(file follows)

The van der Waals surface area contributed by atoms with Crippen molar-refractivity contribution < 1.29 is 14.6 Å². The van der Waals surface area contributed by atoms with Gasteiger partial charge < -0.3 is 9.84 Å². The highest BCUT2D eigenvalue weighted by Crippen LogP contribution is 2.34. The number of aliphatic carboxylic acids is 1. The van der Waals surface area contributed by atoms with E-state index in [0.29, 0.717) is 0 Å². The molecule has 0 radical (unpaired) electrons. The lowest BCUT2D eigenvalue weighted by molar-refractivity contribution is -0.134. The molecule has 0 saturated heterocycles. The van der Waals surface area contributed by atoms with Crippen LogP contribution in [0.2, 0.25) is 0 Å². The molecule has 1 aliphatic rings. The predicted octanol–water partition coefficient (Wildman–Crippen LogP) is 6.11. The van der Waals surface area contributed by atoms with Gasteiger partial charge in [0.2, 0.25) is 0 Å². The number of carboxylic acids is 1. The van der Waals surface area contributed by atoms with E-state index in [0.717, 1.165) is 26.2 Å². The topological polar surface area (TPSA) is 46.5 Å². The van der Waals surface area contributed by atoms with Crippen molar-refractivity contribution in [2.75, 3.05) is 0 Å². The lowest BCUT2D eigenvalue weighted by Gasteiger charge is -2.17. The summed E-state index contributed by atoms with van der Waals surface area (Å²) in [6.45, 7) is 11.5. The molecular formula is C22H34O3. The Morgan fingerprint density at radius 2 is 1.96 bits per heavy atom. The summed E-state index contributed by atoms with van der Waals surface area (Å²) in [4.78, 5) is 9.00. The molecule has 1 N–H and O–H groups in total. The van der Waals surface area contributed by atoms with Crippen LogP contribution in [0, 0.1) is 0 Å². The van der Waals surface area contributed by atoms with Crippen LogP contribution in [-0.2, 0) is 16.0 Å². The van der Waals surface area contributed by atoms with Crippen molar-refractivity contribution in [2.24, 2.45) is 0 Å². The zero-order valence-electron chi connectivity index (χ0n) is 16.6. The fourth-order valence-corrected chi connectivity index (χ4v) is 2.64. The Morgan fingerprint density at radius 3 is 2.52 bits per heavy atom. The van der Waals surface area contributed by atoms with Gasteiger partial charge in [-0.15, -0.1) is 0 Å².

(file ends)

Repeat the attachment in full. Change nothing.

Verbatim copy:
The van der Waals surface area contributed by atoms with Crippen molar-refractivity contribution < 1.29 is 14.6 Å². The van der Waals surface area contributed by atoms with Gasteiger partial charge < -0.3 is 9.84 Å². The highest BCUT2D eigenvalue weighted by Crippen LogP contribution is 2.34. The number of aliphatic carboxylic acids is 1. The van der Waals surface area contributed by atoms with E-state index in [0.29, 0.717) is 0 Å². The molecule has 0 radical (unpaired) electrons. The lowest BCUT2D eigenvalue weighted by molar-refractivity contribution is -0.134. The molecule has 0 saturated heterocycles. The van der Waals surface area contributed by atoms with Crippen LogP contribution in [0.2, 0.25) is 0 Å². The molecule has 1 aliphatic rings. The predicted octanol–water partition coefficient (Wildman–Crippen LogP) is 6.11. The van der Waals surface area contributed by atoms with Gasteiger partial charge in [0.2, 0.25) is 0 Å². The number of carboxylic acids is 1. The van der Waals surface area contributed by atoms with E-state index in [0.717, 1.165) is 26.2 Å². The topological polar surface area (TPSA) is 46.5 Å². The van der Waals surface area contributed by atoms with Crippen molar-refractivity contribution in [2.75, 3.05) is 0 Å². The lowest BCUT2D eigenvalue weighted by Gasteiger charge is -2.17. The summed E-state index contributed by atoms with van der Waals surface area (Å²) in [6.45, 7) is 11.5. The molecular formula is C22H34O3. The Morgan fingerprint density at radius 2 is 1.96 bits per heavy atom. The summed E-state index contributed by atoms with van der Waals surface area (Å²) in [4.78, 5) is 9.00. The molecule has 1 N–H and O–H groups in total. The van der Waals surface area contributed by atoms with Crippen LogP contribution in [0, 0.1) is 0 Å². The van der Waals surface area contributed by atoms with Crippen LogP contribution in [-0.2, 0) is 16.0 Å². The van der Waals surface area contributed by atoms with Crippen molar-refractivity contribution in [2.24, 2.45) is 0 Å². The zero-order valence-electron chi connectivity index (χ0n) is 16.6. The fourth-order valence-corrected chi connectivity index (χ4v) is 2.64. The Morgan fingerprint density at radius 3 is 2.52 bits per heavy atom. The van der Waals surface area contributed by atoms with Gasteiger partial charge in [-0.15, -0.1) is 0 Å².